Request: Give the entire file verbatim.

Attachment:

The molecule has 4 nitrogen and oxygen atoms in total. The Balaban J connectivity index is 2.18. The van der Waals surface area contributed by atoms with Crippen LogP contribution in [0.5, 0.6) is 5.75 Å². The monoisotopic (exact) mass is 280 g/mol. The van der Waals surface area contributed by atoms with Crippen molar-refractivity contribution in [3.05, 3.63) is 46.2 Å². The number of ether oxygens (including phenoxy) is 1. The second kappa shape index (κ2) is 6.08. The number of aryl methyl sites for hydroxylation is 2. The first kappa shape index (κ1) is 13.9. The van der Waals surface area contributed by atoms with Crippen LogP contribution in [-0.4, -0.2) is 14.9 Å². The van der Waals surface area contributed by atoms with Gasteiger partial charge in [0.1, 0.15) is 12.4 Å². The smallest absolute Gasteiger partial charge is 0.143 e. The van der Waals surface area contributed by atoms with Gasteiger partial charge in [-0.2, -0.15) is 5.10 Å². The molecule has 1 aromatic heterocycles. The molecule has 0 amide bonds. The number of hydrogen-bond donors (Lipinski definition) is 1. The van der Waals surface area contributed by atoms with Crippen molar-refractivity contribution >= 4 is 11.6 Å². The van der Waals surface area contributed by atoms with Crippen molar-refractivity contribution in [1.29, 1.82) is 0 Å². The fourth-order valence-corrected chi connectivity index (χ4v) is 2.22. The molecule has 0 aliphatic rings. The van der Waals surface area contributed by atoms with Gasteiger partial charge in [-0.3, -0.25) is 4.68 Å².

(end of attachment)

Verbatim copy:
The molecule has 4 nitrogen and oxygen atoms in total. The Balaban J connectivity index is 2.18. The van der Waals surface area contributed by atoms with Crippen LogP contribution in [0.5, 0.6) is 5.75 Å². The monoisotopic (exact) mass is 280 g/mol. The van der Waals surface area contributed by atoms with Crippen molar-refractivity contribution in [3.05, 3.63) is 46.2 Å². The number of ether oxygens (including phenoxy) is 1. The second kappa shape index (κ2) is 6.08. The number of aryl methyl sites for hydroxylation is 2. The first kappa shape index (κ1) is 13.9. The van der Waals surface area contributed by atoms with Crippen LogP contribution in [-0.4, -0.2) is 14.9 Å². The van der Waals surface area contributed by atoms with Gasteiger partial charge in [0.1, 0.15) is 12.4 Å². The smallest absolute Gasteiger partial charge is 0.143 e. The van der Waals surface area contributed by atoms with Gasteiger partial charge in [-0.2, -0.15) is 5.10 Å². The molecule has 1 aromatic heterocycles. The molecule has 0 amide bonds. The number of hydrogen-bond donors (Lipinski definition) is 1. The van der Waals surface area contributed by atoms with Crippen molar-refractivity contribution >= 4 is 11.6 Å². The van der Waals surface area contributed by atoms with Crippen molar-refractivity contribution in [1.29, 1.82) is 0 Å². The fourth-order valence-corrected chi connectivity index (χ4v) is 2.22. The molecule has 0 aliphatic rings. The van der Waals surface area contributed by atoms with Gasteiger partial charge in [-0.3, -0.25) is 4.68 Å².